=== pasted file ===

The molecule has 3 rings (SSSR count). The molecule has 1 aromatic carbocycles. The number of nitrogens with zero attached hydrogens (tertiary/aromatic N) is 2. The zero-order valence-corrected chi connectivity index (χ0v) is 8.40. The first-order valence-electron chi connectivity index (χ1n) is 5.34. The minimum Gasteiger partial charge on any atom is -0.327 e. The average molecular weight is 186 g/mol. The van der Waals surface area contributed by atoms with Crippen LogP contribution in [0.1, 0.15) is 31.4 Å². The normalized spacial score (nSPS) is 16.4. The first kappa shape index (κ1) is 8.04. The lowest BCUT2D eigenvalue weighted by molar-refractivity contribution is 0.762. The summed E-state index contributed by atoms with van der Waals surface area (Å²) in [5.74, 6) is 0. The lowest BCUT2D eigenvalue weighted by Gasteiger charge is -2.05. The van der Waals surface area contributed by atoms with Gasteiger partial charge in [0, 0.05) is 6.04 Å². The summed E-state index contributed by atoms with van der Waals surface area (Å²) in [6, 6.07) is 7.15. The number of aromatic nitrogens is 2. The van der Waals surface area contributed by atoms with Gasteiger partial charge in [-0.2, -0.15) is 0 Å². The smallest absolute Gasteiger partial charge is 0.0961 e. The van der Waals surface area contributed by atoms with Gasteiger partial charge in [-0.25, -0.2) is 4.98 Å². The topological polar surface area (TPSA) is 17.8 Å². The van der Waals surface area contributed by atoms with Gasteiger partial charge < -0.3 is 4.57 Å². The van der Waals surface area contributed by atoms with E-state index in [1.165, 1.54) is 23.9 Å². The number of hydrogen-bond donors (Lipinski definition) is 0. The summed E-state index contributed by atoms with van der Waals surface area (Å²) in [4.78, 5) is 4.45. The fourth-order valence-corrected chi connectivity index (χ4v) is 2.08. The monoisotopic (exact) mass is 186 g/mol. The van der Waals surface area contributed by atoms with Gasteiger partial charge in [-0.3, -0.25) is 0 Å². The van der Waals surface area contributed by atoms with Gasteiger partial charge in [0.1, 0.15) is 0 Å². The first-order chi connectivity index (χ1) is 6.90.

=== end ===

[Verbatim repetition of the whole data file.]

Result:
The molecule has 3 rings (SSSR count). The molecule has 1 aromatic carbocycles. The number of nitrogens with zero attached hydrogens (tertiary/aromatic N) is 2. The zero-order valence-corrected chi connectivity index (χ0v) is 8.40. The first-order valence-electron chi connectivity index (χ1n) is 5.34. The minimum Gasteiger partial charge on any atom is -0.327 e. The average molecular weight is 186 g/mol. The van der Waals surface area contributed by atoms with Crippen LogP contribution in [0.1, 0.15) is 31.4 Å². The normalized spacial score (nSPS) is 16.4. The first kappa shape index (κ1) is 8.04. The lowest BCUT2D eigenvalue weighted by molar-refractivity contribution is 0.762. The summed E-state index contributed by atoms with van der Waals surface area (Å²) in [5.74, 6) is 0. The lowest BCUT2D eigenvalue weighted by Gasteiger charge is -2.05. The van der Waals surface area contributed by atoms with Gasteiger partial charge in [0, 0.05) is 6.04 Å². The summed E-state index contributed by atoms with van der Waals surface area (Å²) in [6, 6.07) is 7.15. The number of aromatic nitrogens is 2. The van der Waals surface area contributed by atoms with Gasteiger partial charge in [-0.2, -0.15) is 0 Å². The smallest absolute Gasteiger partial charge is 0.0961 e. The van der Waals surface area contributed by atoms with Gasteiger partial charge in [-0.25, -0.2) is 4.98 Å². The topological polar surface area (TPSA) is 17.8 Å². The van der Waals surface area contributed by atoms with Gasteiger partial charge < -0.3 is 4.57 Å². The van der Waals surface area contributed by atoms with E-state index in [1.165, 1.54) is 23.9 Å². The number of hydrogen-bond donors (Lipinski definition) is 0. The summed E-state index contributed by atoms with van der Waals surface area (Å²) in [4.78, 5) is 4.45. The fourth-order valence-corrected chi connectivity index (χ4v) is 2.08. The monoisotopic (exact) mass is 186 g/mol. The van der Waals surface area contributed by atoms with Gasteiger partial charge in [-0.3, -0.25) is 0 Å². The van der Waals surface area contributed by atoms with Gasteiger partial charge in [0.1, 0.15) is 0 Å². The first-order chi connectivity index (χ1) is 6.90.